5 Fall Book Recommendations for Rory Gilmore

Rory Gilmore’s famous reading list is perfect for fall. Here are a few more reads that I’d recommend for one of television’s biggest bookworms!

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Rory Gilmore from the iconic 2000s series Gilmore Girls is one of TV’s biggest bookworms. Throughout the series and the revival, 408 books are read, with some fans undertaking the Rory Gilmore book challenge. Though the series has ended, Gilmore Girls seems to be a staple of fall, as people cannot get enough of Lorelai and Rory’s witty banter, cozy sweaters, and the beautiful Connecticut autumn leaves. 

Though Rory’s reading list is impressive, there are some titles missing that I believe she would enjoy. Without further ado, here is a list of the top five books I would recommend to Rory Gilmore.

5. 84, Charing Cross Road by Helene Hanff


A short but sweet read, 84, Charing Cross Road is a book I would recommend to any bibliophile. Composed of the real twenty-year correspondence between a freelance writer in New York and a used book dealer in London, 84, Charing Cross Road ultimately is about friendship. Though the two never met in real life and had very different lives, their love of books brought about a rich friendship. 84, Charing Cross Road is full of laughs and tears as Hanff allows readers to peek into her beautiful friendship with Frank Doel. Rory reads several diaries throughout Gilmore Girls, and, as a huge bookworm, 84, Charing Cross Road is a great light read for not only her but any lover of reading.

4. Dune by Frank Herbert


Although Rory was not an avid science fiction reader, I do think that Dune’s intense worldbuilding, politics, and commentary would draw her in. Especially after the success of Dennis Villeneuve’s 2021 movie adaptation, Rory would give in to the hype. 

Dune takes place in a distant future in which humans have colonized outer space and established a feudal system, dependent on the spice trade. For generations, various noble houses have exploited the Freeman of Arrakis for their planet’s spice production.

Paul Atreides, a gifted young man destined for greatness, undergoes an epic quest in which he learns to navigate the complex, dangerous world of Dune’s politics and environment. Formatted in a similar style to the classic Greek heroes, Dune is a commentary on the white savior narrative and the oil trade in the Middle East. With iconic quotes such as, “I must not fear. Fear is the mind killer.”, it is evident why Dune continues to inspire generations years after its initial 1965 release. With a great balance of imaginative and intellectual, I think Dune would be a book that would inspire Rory to look outside her literary comfort zone.

3. My Year of Rest and Relaxation by Ottessa Moshfegh


The novel that exploded on BookTok in 2020, My Year of Rest and Relaxation, follows an unnamed protagonist that attempts to drug herself to sleep for an entire year. The novel is a satire of the “sad girl” genre as it critiques the upper-class white American culture. That being said, the novel has been praised for opening up the conversation on dissociative feminism and for breaking away from the “girl boss” feminist trend of the 2010s.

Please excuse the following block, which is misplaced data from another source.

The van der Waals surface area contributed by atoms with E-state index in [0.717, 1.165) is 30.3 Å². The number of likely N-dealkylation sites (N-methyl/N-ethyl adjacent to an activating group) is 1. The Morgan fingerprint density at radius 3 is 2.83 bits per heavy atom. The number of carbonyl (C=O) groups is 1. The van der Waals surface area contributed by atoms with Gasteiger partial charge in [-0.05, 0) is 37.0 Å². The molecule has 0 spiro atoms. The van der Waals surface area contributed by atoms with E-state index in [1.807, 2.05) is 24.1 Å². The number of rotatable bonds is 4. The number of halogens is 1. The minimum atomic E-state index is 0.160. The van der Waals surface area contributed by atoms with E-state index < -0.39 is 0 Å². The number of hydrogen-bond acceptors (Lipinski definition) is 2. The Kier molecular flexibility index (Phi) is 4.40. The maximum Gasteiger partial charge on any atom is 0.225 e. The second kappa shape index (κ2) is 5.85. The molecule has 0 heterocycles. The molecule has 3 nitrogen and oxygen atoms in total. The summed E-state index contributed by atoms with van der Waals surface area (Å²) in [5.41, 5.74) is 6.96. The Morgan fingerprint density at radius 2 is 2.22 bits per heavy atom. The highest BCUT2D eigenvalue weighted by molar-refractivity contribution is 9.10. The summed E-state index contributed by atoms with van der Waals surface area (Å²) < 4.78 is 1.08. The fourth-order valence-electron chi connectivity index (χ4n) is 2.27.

Rory Gilmore has been critiqued for being the ultimate example of white upper-class privilege, and though she critiques the system, she sometimes forgets her own privilege. I think Rory, in her 20s, would have enjoyed My Year of Rest and Relaxation, and perhaps the satire would have made her a bit more self-aware.

2. The Hours by Michael Cunningham


Do books have the power to influence generations? Author of The Hours, Michael Cunningham, argues yes. Following three women across three generations, each having been impacted by the novel Mrs. Dalloway by Virginia Woolf. Rory is seen reading several works by Woolf, including Mrs. Dalloway, therefore the premise alone would draw her in.

The novel is slow-paced and reflective, as the reader is given a glance into a day in the life of Clarissa Vaughen. Vaughen is a woman in New York hosting a party for her AIDS-stricken friend and ex-lover, Mrs. Brown, who is planning her husband’s birthday party, and Virginia Woolf herself as she writes the novel Vaughen and Brown are reading: Mrs. Dalloway. Each woman must face a battle with mental illness and their own traumas. The Hours is a love letter to Virginia Woolf as it employs her stream-of-consciousness style and is a very fulfilling read. Being both a classics fan and a Virginia Woolf admirer, Rory Gilmore would simply have to read it.

1. The Secret History by Donna Tartt


The bible of dark academia, of course, The Secret History, is my number one recommendation to Rory. A prep school and ivy league graduate, Rory is the embodiment of academia. Though the novel is a criticism of the intensity of academia culture, the novel blurs the lines between passion and obsession.

Following a group of classics students studying at an elite private college in rural Vermont, The Secret History is the story of the murder of their friend Bunny. The further these students delve into the cultures of ancient Greek and Roman society, the further detached they become from reality. The famous quote, “Beauty is terror. Whatever we call beautiful, we quiver before it,” sets the dark gothic tone of the novel, and sucks the reader into this insane realm of study. Loosely based on the author’s own experiences at Bennington College, The Secret History is a must-read for Rory Gilmore.

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